Now that iOS13 is available for more than year, we can start to set it as a lower bound for our deployments.

This allows us to play with all sugar that Apple put in it, one of the biggest thing is the arrival of SwiftUI to supercede UIKit (write cross platform UIs and so on).

Bridging the two worlds

Using SwiftUI from UIKit

The first thing we might try to do, is embedding a SwiftUI View inside our UIViewController based application. To do so, Apple gives us UIHostingViewController which is a simple bridging controller, straightforward to use.

struct MyNewView: View {
    var view: some View {
        Text("I'm in SwiftUI")
    }
}
class MyNewViewViewController: UIHostingViewController {
    init(){
        super.init(rootView: MyNewView())
    }
}

UIViewController in SwiftUI

However, at times we still need to reuse our good old UIViewController, either because we can not afford a full SwiftUI rewrite, so we want to keep old code and migrate pieces by pieces or because we are using something not yet adapted to SwiftUI.

In my case it was using the camera to scan a QRCode.

Non elegant solution

I faced a few issue with examples I found out, most of them are adding an extension to the UIViewController that makes it conform to UIViewControllerRepresentable.

class MyViewController: UIViewController{
    var cancellable: Cancellable?
    // classic stuff
}

extension MyViewController: UIViewControllerRepresentable {
    public typealias UIViewControllerType = MyViewController

    public func makeUIViewController(context _: UIViewControllerRepresentableContext<MyViewController>) -> UIViewControllerType {
        self // don't .init() please, class instance is already available
    }

    public func updateUIViewController(_: UIViewControllerType, context _: UIViewControllerRepresentableContext<MyViewController>) {}

    static func dismantleUIViewController(_ uiViewController: UIViewControllerType, coordinator _: Coordinator) {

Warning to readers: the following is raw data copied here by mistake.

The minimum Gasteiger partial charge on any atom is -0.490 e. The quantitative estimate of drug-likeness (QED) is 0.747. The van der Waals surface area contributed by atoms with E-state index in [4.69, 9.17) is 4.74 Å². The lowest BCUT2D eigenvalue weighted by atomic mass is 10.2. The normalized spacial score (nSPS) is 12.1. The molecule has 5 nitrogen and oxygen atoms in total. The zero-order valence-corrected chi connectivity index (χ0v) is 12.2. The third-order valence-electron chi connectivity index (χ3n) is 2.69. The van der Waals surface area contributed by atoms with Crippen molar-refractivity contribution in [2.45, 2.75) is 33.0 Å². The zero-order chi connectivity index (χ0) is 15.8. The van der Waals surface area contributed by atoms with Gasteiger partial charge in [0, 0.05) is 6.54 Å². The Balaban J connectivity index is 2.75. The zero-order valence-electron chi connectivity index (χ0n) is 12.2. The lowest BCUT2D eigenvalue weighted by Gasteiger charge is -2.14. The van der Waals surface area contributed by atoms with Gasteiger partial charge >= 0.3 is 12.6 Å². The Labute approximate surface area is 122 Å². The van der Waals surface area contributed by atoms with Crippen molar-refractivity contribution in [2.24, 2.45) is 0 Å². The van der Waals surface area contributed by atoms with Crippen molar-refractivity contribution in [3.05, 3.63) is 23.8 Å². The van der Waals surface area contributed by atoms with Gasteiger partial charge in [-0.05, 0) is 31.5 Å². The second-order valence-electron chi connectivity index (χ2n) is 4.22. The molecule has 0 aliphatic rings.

uiViewController.cancellable?.cancel()
    }
}

struct MyView: View {
  var body: some View {
    MyViewController()
  }
}

I find this not easy to read, as we’re doing weird thing by returning self from a function named makeUIViewController. Some example are telling to return MyViewController() instead of self. Please don’t do this otherwise you’re creating the UIViewController twice for each call !

I also had a leak when using Combine (more to come about this great framework), my Cancellables were never freed, leading in a memory cycle that kept the UIViewController living even though it was no longer presented.

It is important to do proper house keeping in the dismantleUIViewController method if you don’t want to use too much memory and slow down your app.

Nice looking way of doing

You will find a working example below, basically we need to implement a UIViewControllerRepresentable struct to represent be the container for our UIViewController in the SwiftUI world.

class MyViewController: UIViewController{
    var cancellable: Cancellable?
    // classic stuff
}

struct MyGreatView: UIViewControllerRepresentable {
    public typealias UIViewControllerType = MyViewController

    public func makeUIViewController(context _: UIViewControllerRepresentableContext<MyGreatView>) -> UIViewControllerType {
        MyViewController()
    }

    public func updateUIViewController(_: UIViewControllerType, context _: UIViewControllerRepresentableContext<MyGreatView>) {}

    static func dismantleUIViewController(_ uiViewController: UIViewControllerType, coordinator _: Coordinator) {
        uiViewController.cancellable?.cancel()
    }
}

struct MyView: View {
  var body: some View {
    MyGreatView()
  }
}

Dark Mode iOS Snapshot

# Dark mode supportAs you might know, iOS supports Dark mode since iOS 12. It is pretty straightforward to implement it by using dynamic ...… Continue reading

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Published on December 31, 2020

macOS tools checklist

Published on December 06, 2020